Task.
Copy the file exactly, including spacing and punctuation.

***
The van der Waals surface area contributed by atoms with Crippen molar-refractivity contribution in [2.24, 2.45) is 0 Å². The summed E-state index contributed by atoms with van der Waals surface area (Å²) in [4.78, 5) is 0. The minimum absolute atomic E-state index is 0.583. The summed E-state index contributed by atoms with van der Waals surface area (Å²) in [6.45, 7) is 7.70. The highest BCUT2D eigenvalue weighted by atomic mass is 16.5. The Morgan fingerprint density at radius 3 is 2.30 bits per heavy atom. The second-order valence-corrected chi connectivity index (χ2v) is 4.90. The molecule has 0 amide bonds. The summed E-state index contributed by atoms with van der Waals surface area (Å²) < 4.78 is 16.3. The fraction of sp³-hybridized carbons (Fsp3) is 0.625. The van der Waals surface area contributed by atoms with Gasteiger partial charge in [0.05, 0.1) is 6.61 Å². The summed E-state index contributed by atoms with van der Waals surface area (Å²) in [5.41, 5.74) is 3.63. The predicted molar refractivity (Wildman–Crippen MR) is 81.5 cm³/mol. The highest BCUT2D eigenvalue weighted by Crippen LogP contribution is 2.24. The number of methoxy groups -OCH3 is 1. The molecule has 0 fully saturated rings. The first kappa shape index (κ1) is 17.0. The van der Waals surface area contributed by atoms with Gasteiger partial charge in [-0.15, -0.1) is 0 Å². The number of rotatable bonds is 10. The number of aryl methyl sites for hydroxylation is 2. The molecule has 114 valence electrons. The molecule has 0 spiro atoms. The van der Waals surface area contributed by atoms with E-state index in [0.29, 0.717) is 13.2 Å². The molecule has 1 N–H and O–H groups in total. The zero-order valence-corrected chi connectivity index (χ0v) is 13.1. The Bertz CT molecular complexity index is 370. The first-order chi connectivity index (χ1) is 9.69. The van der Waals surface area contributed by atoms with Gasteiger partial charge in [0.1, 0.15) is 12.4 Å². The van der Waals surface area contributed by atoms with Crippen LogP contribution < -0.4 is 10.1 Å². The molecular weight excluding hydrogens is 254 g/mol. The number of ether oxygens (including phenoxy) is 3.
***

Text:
The van der Waals surface area contributed by atoms with Crippen molar-refractivity contribution in [2.24, 2.45) is 0 Å². The summed E-state index contributed by atoms with van der Waals surface area (Å²) in [4.78, 5) is 0. The minimum absolute atomic E-state index is 0.583. The summed E-state index contributed by atoms with van der Waals surface area (Å²) in [6.45, 7) is 7.70. The highest BCUT2D eigenvalue weighted by atomic mass is 16.5. The Morgan fingerprint density at radius 3 is 2.30 bits per heavy atom. The second-order valence-corrected chi connectivity index (χ2v) is 4.90. The molecule has 0 amide bonds. The summed E-state index contributed by atoms with van der Waals surface area (Å²) < 4.78 is 16.3. The fraction of sp³-hybridized carbons (Fsp3) is 0.625. The van der Waals surface area contributed by atoms with Gasteiger partial charge in [0.05, 0.1) is 6.61 Å². The summed E-state index contributed by atoms with van der Waals surface area (Å²) in [5.41, 5.74) is 3.63. The predicted molar refractivity (Wildman–Crippen MR) is 81.5 cm³/mol. The highest BCUT2D eigenvalue weighted by Crippen LogP contribution is 2.24. The number of methoxy groups -OCH3 is 1. The molecule has 0 fully saturated rings. The first kappa shape index (κ1) is 17.0. The van der Waals surface area contributed by atoms with Gasteiger partial charge in [-0.15, -0.1) is 0 Å². The number of rotatable bonds is 10. The number of aryl methyl sites for hydroxylation is 2. The molecule has 114 valence electrons. The molecule has 0 spiro atoms. The van der Waals surface area contributed by atoms with E-state index in [0.29, 0.717) is 13.2 Å². The molecule has 1 N–H and O–H groups in total. The zero-order valence-corrected chi connectivity index (χ0v) is 13.1. The Bertz CT molecular complexity index is 370. The first-order chi connectivity index (χ1) is 9.69. The van der Waals surface area contributed by atoms with Gasteiger partial charge in [0.1, 0.15) is 12.4 Å². The van der Waals surface area contributed by atoms with Crippen LogP contribution < -0.4 is 10.1 Å². The molecular weight excluding hydrogens is 254 g/mol. The number of ether oxygens (including phenoxy) is 3.